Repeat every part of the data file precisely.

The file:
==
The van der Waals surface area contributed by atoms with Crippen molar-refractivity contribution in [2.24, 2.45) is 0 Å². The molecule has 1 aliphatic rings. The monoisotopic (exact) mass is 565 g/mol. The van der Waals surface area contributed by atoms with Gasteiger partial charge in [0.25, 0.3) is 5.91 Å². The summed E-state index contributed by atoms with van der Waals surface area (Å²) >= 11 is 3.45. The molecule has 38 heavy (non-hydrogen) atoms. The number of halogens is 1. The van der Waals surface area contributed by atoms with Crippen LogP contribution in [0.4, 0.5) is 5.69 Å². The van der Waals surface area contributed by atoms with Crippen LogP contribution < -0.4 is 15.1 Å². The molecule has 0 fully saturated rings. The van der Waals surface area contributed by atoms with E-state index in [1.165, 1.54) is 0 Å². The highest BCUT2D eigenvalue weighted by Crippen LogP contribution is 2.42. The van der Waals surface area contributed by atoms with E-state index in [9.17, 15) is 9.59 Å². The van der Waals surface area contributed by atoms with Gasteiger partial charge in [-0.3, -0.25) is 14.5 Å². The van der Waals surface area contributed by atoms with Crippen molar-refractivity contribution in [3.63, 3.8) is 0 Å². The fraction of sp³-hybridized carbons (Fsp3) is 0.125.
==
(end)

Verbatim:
The van der Waals surface area contributed by atoms with Crippen molar-refractivity contribution in [2.24, 2.45) is 0 Å². The molecule has 1 aliphatic rings. The monoisotopic (exact) mass is 565 g/mol. The van der Waals surface area contributed by atoms with Gasteiger partial charge in [0.25, 0.3) is 5.91 Å². The summed E-state index contributed by atoms with van der Waals surface area (Å²) >= 11 is 3.45. The molecule has 38 heavy (non-hydrogen) atoms. The number of halogens is 1. The van der Waals surface area contributed by atoms with Crippen LogP contribution in [0.4, 0.5) is 5.69 Å². The van der Waals surface area contributed by atoms with Crippen LogP contribution < -0.4 is 15.1 Å². The molecule has 0 fully saturated rings. The van der Waals surface area contributed by atoms with E-state index in [1.165, 1.54) is 0 Å². The highest BCUT2D eigenvalue weighted by Crippen LogP contribution is 2.42. The van der Waals surface area contributed by atoms with E-state index in [9.17, 15) is 9.59 Å². The van der Waals surface area contributed by atoms with Gasteiger partial charge in [-0.3, -0.25) is 14.5 Å². The van der Waals surface area contributed by atoms with Crippen molar-refractivity contribution in [3.63, 3.8) is 0 Å². The fraction of sp³-hybridized carbons (Fsp3) is 0.125.